TOKYO (Reuters) - The International Olympic Committee remains committed to helping the Korean Peninsula find lasting peace with its chief Thomas Bach praising the role his organisation and the Pyeongchang Winter Olympics had in easing tensions.
Held at the South Korean resort in February, the Winter Games were seen as a turning point in relations between the neighbours, who are still technically at war, after a unified Korean team competed in women’s ice hockey.
As their relationship continues to thaw, the Koreas agreed in September to pursue a bid to co-host the 2032 Summer Games.
Speaking at the General Assembly of the Association of National Olympic Committees (ANOC) in Tokyo on Thursday, Bach said the IOC would be involved in further discussions to “strengthen peace efforts”.
“We have committed ourselves to this,” the German said.
“At the very beginning of next year, there will be new talks to get together with the two NOCs of the Korean states and the two governments, to see what we can do there to strengthen these peace efforts that are underway on the political level now.”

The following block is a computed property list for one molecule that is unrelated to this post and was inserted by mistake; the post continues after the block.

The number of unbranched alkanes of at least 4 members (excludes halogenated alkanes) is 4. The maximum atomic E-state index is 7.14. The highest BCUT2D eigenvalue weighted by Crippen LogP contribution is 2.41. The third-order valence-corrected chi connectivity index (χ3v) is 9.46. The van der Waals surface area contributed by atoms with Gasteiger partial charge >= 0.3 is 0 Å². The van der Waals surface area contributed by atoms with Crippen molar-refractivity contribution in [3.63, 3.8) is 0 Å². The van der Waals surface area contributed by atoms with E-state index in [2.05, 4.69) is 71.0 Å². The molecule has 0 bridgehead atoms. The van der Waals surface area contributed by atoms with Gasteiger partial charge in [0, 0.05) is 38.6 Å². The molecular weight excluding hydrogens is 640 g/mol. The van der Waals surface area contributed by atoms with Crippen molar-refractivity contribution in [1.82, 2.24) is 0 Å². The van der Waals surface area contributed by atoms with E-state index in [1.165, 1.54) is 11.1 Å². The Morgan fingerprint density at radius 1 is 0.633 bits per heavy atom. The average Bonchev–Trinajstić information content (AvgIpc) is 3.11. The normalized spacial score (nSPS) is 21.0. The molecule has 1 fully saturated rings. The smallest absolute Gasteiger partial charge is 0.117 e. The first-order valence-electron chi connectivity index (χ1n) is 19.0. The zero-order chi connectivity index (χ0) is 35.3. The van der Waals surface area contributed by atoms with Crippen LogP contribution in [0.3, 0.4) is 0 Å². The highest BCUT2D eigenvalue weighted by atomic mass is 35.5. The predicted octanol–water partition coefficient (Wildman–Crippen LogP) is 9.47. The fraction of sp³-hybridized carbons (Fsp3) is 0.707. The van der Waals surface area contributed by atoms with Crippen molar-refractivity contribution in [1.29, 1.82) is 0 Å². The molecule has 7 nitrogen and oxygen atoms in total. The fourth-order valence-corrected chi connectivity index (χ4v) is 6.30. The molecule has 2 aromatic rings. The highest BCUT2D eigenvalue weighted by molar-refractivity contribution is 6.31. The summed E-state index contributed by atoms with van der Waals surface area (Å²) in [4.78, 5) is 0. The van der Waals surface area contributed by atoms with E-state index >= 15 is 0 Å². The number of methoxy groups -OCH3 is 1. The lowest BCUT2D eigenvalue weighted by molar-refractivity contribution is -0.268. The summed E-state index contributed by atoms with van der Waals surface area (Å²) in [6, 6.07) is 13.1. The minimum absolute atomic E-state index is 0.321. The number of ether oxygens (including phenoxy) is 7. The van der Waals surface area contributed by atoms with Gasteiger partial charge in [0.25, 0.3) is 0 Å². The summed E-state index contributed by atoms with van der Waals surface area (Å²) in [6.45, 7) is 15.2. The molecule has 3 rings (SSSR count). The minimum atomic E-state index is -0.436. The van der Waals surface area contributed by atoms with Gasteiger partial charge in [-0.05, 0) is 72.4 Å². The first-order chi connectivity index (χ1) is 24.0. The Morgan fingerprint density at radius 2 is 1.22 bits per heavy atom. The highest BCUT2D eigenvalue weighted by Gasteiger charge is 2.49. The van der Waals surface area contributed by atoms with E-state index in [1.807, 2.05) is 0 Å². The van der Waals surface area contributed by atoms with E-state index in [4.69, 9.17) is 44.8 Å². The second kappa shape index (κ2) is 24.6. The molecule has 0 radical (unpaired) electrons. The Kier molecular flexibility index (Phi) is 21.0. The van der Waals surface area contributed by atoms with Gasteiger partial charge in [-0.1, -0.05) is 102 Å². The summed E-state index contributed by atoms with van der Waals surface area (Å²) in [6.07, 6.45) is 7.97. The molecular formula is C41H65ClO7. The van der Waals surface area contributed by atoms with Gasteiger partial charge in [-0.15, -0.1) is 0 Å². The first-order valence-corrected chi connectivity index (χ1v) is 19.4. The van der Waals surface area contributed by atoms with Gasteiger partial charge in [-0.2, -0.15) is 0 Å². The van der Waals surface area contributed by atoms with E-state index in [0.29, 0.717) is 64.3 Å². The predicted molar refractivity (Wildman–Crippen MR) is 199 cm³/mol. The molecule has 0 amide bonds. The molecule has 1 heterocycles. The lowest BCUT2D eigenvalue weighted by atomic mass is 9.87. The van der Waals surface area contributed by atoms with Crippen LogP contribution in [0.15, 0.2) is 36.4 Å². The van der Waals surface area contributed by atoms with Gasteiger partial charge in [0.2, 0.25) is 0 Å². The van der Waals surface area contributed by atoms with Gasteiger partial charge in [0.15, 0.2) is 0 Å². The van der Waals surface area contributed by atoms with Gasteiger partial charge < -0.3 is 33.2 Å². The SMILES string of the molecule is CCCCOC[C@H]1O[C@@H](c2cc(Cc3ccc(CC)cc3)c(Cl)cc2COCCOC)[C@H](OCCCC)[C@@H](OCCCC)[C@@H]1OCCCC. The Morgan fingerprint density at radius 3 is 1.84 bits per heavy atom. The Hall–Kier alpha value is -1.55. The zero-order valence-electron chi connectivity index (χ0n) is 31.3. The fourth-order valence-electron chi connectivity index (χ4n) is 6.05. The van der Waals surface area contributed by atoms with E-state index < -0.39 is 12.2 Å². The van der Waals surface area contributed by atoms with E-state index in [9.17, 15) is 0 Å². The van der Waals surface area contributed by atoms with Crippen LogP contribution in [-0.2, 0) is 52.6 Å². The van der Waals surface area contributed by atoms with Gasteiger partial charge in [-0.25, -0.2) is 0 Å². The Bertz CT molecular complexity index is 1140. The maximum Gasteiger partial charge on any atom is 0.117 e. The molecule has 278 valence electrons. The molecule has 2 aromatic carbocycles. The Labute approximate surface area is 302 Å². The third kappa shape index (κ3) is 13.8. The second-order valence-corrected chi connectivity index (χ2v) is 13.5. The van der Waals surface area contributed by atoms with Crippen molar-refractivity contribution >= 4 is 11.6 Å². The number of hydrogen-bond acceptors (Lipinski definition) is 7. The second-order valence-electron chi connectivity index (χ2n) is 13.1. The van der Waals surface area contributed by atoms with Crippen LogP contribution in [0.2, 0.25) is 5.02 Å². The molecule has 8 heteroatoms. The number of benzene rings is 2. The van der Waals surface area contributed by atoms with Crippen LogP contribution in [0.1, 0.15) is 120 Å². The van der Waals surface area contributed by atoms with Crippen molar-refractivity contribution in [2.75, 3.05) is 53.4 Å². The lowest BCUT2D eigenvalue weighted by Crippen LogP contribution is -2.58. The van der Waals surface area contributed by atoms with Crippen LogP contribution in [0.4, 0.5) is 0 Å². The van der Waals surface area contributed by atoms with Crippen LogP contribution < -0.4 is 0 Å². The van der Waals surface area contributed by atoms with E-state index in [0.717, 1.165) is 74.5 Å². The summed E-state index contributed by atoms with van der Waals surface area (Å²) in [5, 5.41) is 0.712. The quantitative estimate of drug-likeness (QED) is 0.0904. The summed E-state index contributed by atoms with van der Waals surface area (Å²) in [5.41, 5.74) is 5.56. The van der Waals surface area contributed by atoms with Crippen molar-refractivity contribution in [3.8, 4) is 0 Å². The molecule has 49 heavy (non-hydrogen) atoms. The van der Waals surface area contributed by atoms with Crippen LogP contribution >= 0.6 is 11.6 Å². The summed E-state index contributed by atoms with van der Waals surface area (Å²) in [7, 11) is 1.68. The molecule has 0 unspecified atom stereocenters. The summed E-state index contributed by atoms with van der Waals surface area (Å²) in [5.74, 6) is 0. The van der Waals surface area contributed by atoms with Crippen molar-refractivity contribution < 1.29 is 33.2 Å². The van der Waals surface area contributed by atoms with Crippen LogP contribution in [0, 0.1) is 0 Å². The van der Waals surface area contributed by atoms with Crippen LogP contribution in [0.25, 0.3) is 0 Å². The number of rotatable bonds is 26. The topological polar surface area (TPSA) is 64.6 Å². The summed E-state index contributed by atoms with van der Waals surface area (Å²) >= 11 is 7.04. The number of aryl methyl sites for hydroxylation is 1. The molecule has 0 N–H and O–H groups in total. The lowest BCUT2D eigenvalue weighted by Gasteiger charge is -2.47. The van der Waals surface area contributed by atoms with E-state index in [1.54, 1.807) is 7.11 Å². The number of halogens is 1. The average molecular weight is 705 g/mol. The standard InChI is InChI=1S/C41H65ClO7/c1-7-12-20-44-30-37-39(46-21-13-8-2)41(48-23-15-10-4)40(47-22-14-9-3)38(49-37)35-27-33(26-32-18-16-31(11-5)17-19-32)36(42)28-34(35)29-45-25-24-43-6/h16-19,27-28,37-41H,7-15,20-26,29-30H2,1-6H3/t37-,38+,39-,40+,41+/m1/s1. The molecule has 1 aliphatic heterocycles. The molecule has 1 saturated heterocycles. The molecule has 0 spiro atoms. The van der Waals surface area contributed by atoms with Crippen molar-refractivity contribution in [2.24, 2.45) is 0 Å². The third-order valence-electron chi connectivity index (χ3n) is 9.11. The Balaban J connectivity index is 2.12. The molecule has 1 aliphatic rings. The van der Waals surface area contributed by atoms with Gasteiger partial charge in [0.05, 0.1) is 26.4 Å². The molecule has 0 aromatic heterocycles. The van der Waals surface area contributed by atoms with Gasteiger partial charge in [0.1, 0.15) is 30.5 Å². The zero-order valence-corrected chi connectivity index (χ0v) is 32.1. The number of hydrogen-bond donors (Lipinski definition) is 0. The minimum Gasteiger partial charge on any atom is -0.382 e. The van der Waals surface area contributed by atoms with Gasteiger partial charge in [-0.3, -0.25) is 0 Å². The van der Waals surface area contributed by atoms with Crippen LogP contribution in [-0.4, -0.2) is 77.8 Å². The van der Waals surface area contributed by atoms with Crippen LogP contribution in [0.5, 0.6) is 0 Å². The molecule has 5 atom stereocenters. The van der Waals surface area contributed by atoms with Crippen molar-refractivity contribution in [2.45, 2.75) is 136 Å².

Relations between the nations have greatly improved this year, with South Korean President Moon Jae-in meeting his North Korean counterpart Kim Jong Un at three different summits.
“I refer to President Moon from the Republic of Korea, who has said that we have opened the door to peace talks with our initiatives on the Korean Peninsula and who has that there the IOC deserves a lot of credit for this,” Bach added.
“His counterpart in the Democratic People’s Republic of Korea, Chairman Kim Jong Un, has said that these Olympic Games shifted the momentum of the North-South Korean relations and that this was totally attributable to the efforts of the IOC.”
North Korea has for years pursued nuclear and missile programs in defiance of U.N. sanctions but the neighbours moved to defrost relations this year.
Kim and U.S. President Donald Trump pledged to work towards denuclearisation at their landmark June summit in Singapore, but the agreement was short on specifics.
Reporting by Jack Tarrant; Editing by John O'Brien